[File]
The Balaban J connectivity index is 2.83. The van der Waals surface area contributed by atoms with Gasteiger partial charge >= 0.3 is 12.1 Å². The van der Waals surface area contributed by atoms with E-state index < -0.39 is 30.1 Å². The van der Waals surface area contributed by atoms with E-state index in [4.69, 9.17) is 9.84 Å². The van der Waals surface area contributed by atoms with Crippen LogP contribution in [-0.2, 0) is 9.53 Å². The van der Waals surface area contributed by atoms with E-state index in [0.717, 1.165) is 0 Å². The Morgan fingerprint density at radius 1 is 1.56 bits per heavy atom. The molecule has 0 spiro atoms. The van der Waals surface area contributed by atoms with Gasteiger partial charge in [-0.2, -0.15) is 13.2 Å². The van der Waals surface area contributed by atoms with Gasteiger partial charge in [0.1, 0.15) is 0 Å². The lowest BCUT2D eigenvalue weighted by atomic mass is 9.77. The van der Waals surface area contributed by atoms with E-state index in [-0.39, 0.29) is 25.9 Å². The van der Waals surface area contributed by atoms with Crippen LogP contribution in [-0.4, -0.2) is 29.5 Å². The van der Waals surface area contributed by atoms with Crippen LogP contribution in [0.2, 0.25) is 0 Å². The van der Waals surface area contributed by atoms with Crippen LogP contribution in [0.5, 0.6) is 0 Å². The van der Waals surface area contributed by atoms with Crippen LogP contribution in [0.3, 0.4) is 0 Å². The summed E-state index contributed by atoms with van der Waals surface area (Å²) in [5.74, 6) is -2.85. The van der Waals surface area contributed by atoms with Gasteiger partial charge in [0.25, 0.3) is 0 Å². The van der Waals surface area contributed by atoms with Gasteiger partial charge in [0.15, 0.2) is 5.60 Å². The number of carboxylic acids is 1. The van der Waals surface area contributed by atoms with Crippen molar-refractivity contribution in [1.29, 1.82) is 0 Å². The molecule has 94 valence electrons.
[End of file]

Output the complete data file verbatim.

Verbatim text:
The Balaban J connectivity index is 2.83. The van der Waals surface area contributed by atoms with Gasteiger partial charge >= 0.3 is 12.1 Å². The van der Waals surface area contributed by atoms with E-state index < -0.39 is 30.1 Å². The van der Waals surface area contributed by atoms with E-state index in [4.69, 9.17) is 9.84 Å². The van der Waals surface area contributed by atoms with Crippen LogP contribution in [-0.2, 0) is 9.53 Å². The van der Waals surface area contributed by atoms with E-state index in [0.717, 1.165) is 0 Å². The Morgan fingerprint density at radius 1 is 1.56 bits per heavy atom. The molecule has 0 spiro atoms. The van der Waals surface area contributed by atoms with Gasteiger partial charge in [-0.2, -0.15) is 13.2 Å². The van der Waals surface area contributed by atoms with Gasteiger partial charge in [0.1, 0.15) is 0 Å². The lowest BCUT2D eigenvalue weighted by atomic mass is 9.77. The van der Waals surface area contributed by atoms with E-state index in [-0.39, 0.29) is 25.9 Å². The van der Waals surface area contributed by atoms with Crippen LogP contribution in [-0.4, -0.2) is 29.5 Å². The van der Waals surface area contributed by atoms with Crippen LogP contribution in [0.2, 0.25) is 0 Å². The van der Waals surface area contributed by atoms with Crippen LogP contribution in [0.5, 0.6) is 0 Å². The van der Waals surface area contributed by atoms with Crippen LogP contribution in [0.3, 0.4) is 0 Å². The summed E-state index contributed by atoms with van der Waals surface area (Å²) in [5.74, 6) is -2.85. The van der Waals surface area contributed by atoms with Gasteiger partial charge in [0.25, 0.3) is 0 Å². The van der Waals surface area contributed by atoms with Gasteiger partial charge in [0.15, 0.2) is 5.60 Å². The number of carboxylic acids is 1. The van der Waals surface area contributed by atoms with Crippen molar-refractivity contribution in [1.29, 1.82) is 0 Å². The molecule has 94 valence electrons.